Chris Kyle wanted to save more lives. The people he fought wanted to murder as many as possible.
By Tom Weiss in PJ Media
Illustrating the point I made in these pages three weeks ago — that movies with conservative or libertarian themes did amazingly well at the box office in 2014 - American Sniper has made over $110 million this month, shattering January box office records, and is well on its way to becoming Clint Eastwood’s most successful movie.
For many on the left, this cannot stand. So while positive reviews pour in and moviegoers sell out theaters all across the country, criticism of the film — and the Iraq War — is growing.
Steve Pond, at TheWrap, writes “multiple Academy members told TheWrap that they had been passing around a recent article by Dennis Jett in The New Republic that attacks the film for making a hero out of [Chris] Kyle.” One Academy member was quoted as saying that Kyle “seems like he may be a sociopath” before admitting that “he had not yet seen the film.”
That didn’t stop The New Republic, which published Jett’s hit piece on the film before he’d seen it as well, basing the review on the film’s trailer and the book upon which it was based. If you’ve read that book, Jett writes, then you know that, “[Kyle’s] bravado left no room for doubt. For him, the enemy are savages and despicably evil. His only regret is that he didn’t kill more.”
Lindy West at The Guardian struck a similar chord, writing that Kyle “bare minimum, was a racist who took pleasure in dehumanising and killing brown people.” It is unclear whether or not West saw the film before publishing the piece, which is more about the film’s backstory.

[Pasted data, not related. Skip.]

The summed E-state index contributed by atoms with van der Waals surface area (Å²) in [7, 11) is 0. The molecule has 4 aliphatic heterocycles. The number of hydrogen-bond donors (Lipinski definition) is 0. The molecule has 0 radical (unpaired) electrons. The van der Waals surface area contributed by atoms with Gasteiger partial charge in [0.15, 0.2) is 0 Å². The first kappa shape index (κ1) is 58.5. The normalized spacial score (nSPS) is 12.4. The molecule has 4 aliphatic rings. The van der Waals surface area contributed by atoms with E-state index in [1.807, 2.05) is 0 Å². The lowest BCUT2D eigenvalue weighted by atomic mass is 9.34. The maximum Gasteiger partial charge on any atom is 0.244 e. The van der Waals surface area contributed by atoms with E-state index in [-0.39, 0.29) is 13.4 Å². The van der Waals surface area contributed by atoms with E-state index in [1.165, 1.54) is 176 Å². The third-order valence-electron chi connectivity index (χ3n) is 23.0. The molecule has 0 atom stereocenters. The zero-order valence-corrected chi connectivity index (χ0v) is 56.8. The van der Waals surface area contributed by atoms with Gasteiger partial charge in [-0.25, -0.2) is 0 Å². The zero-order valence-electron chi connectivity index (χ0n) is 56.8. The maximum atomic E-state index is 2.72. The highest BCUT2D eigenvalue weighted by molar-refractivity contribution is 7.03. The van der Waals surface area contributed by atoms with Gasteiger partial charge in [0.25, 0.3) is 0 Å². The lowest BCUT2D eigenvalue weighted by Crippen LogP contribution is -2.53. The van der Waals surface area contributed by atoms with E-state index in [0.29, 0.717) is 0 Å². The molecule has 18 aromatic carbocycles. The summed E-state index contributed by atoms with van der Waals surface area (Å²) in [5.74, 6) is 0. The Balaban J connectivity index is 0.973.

Alex Horton, also writing for The Guardian and a veteran of the Iraq War, did see the film and gets to the heart of Kyle’s guilt, “not the guilt of taking lives, but the agony of not saving enough. It’s a vital part of countless veterans that civilians must understand.”
Chris Kyle is confirmed to have killed 160 people, and he claimed to have killed 255. In a 2012 interview with Time he appeared to confirm the fears of Jett and West, saying
I’m not over there looking at these people as people. I’m not wondering if he has a family. I’m just trying to keep my guys safe.
These three sentences perfectly capture the controversy surrounding the film and the moral ambiguity surrounding the Iraq War itself.
Chris Kyle killed a lot of brown people. Liberals will focus on this fact almost to the exclusion of all others. It doesn’t matter what those brown people were doing, or would have done. America invaded Iraq under false pretenses and it follows, in Jett’s analysis, that every “excess” death in Iraq can be laid at the feet of not only George W. Bush, but every single American.
Seven-hundred-ninety-six of those “excess” deaths occurred on August 14, 2007, near Mosul, Iraq, in what is second only to 9/11 as the deadliest terrorist attack in history. Four near-simultaneous suicide car bombs, targeting the Yazidi community in Kahtaniya and Jazeera, “crumbled buildings, trapping entire families beneath mud bricks and other wreckage as entire neighborhoods were flattened.”
I would characterize this as “despicably evil.” I can think of few things more evil than slaughtering innocent men, women, and children, but liberals like Jett must find a way to rationalize evil to place the blame on the American people. If we hadn’t invaded Iraq, according to the theory, then this wouldn’t have happened. The American invaders, therefore, are responsible for creating this evil.